Download full report and summary leaflet (summary leaflet also available in German)


Understanding Opportunities, Cost and Benefits of Citizen Science (2015-2016) - UKEOF commissioned WRc plc to undertake a study towards a methodology for evaluating opportunities, costs and benefits of citizen science.

The UK has a long history of volunteer monitoring in the environment which has tended to focus on schemes that supplement existing monitoring effort. More recently, as monitoring agencies face significant financial pressures, there has been an increasing interest in volunteer involvement across a wider range of monitoring activities, allowing employed staff to be deployed more flexibly, and citizens to participate in stewarding key aspects of their local environment.

Volunteer involvement can incur significant costs through design, IT support,recruiting, training and engaging with volunteers, and analysing data. However, in some cases, such engagement may be the most cost-effective option and provide an increased contribution to UK monitoring. However, despite evidence that volunteer monitoring can represent good value for money, presenting a financial case to secure necessary resources to support, recruit and engage volunteers remains difficult.

In October 2015, UKEOF commissioned this short study towards a methodology for evaluating opportunities, costs and benefits of citizen science. The study built on the understanding about how to identify and measure the costs and benefits of monitoring activities using volunteers. It explained the main principles involved, in a way which will be of practical use to the UK’s environmental protection, monitoring and conservation agencies.  The contract was awarded to  Anne Phillipe, Ralph Blaney, Andrew Davey, Sarah Clist all based  at WRc plc, along with Michael Pocock from Centre for Ecology and Hydrology and Glyn Jones at FERA.

Download full report and summary leaflet

Guide to Citizen Science  

Guide to Citizen Science - UKEOF commissioned the Centre for Ecology & Hydrology (working with the Natural History Museum) to carry out a project looking at the role of volunteers in environmental monitoring, resulting in a step-by-step , providing evidence-based advice on how to set up and run a successful citizen science project. The project also looked at lessons learnt from past citizen science projects; the best ways to encourage more researchers and volunteers to get involved; and the potential for using available and emerging technologies for data recording. The Guide is underpinned by a comprehensive report, Understanding Citizen Science and Environmental Monitoring.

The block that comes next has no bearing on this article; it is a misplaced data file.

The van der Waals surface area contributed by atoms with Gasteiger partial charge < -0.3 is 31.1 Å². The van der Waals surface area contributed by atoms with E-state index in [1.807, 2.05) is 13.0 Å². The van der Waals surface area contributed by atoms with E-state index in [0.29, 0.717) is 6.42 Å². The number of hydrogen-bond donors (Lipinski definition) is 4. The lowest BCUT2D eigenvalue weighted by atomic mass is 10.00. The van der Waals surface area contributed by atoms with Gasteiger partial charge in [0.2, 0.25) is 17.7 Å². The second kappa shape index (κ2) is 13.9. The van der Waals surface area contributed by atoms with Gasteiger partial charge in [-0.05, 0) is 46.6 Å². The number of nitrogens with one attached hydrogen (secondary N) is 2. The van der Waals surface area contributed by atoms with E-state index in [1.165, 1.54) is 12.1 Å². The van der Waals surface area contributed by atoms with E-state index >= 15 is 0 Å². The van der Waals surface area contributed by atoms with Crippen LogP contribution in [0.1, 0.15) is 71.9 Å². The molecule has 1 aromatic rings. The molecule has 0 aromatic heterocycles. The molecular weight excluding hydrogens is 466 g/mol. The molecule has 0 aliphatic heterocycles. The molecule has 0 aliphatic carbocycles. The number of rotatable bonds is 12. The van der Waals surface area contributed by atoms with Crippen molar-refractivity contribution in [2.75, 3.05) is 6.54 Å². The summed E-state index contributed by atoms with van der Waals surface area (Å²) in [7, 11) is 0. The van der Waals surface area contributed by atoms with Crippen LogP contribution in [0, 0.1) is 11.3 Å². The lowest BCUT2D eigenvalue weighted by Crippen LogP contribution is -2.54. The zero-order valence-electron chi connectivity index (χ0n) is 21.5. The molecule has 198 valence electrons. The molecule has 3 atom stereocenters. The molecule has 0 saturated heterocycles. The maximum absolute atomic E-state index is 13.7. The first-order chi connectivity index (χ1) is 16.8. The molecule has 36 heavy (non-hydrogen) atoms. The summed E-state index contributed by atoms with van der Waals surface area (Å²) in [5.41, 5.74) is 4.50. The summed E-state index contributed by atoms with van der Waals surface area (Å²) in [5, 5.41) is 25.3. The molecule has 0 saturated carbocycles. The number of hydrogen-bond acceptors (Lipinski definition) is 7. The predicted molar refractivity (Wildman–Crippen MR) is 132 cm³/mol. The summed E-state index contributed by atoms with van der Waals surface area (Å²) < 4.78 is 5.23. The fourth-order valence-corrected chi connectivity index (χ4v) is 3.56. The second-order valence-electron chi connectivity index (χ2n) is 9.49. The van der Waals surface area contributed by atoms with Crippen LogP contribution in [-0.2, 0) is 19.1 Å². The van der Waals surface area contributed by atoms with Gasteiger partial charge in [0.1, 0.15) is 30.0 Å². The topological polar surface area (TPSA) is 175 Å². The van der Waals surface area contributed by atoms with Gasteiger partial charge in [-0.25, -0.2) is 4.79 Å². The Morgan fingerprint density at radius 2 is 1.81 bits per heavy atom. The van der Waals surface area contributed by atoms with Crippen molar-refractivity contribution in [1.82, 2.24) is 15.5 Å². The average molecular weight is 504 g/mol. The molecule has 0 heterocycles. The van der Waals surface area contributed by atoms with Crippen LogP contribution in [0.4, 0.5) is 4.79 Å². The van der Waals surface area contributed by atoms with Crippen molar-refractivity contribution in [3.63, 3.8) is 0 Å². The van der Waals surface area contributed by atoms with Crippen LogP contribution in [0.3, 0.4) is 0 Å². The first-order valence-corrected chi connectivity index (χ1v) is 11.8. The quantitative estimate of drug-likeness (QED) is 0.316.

This work was commissioned following two workshops on Citizen Science supported by UKEOF.

If you have used UKEOF's Guide to Citizen Science or the report, please help us monitor its impact by contacting the team on


Further information

Member organisations

  • NERC British Geological Survey (Patrick Bell)
  • UK Centre for Ecology & Hydrology (Jodey Peyton, Helen Roy)
  • Centre for Environment, Fisheries and Aquaculture Science (Kieran Hyder)
  • Department for Environment, Food and Rural Affairs (Jake Morris)
  • Environment Agency (Rob Grew)
  • Forestry Commission / Forest Research (Jake Morris)
  • Joint Nature Conservation Committee (Julie Day, Anna Robinson)
  • Marine Biological Association (Jon Parr)
  • Met Office (Jake Brown)
  • Natural England (Andy Nisbet, Paul Hinds, Cheryl Willis)
  • Natural Resources Wales (Dylan Lloyd)
  • Scottish Environment Protection Agency (Johan Schutten)
  • NatureScot - formerly Scottish Natural Heritage (Alan Cameron)
  • University of Reading (Hilary Geoghegan)

Terms of Reference

Citizen Science Working Group Terms of Reference (updated December 2016)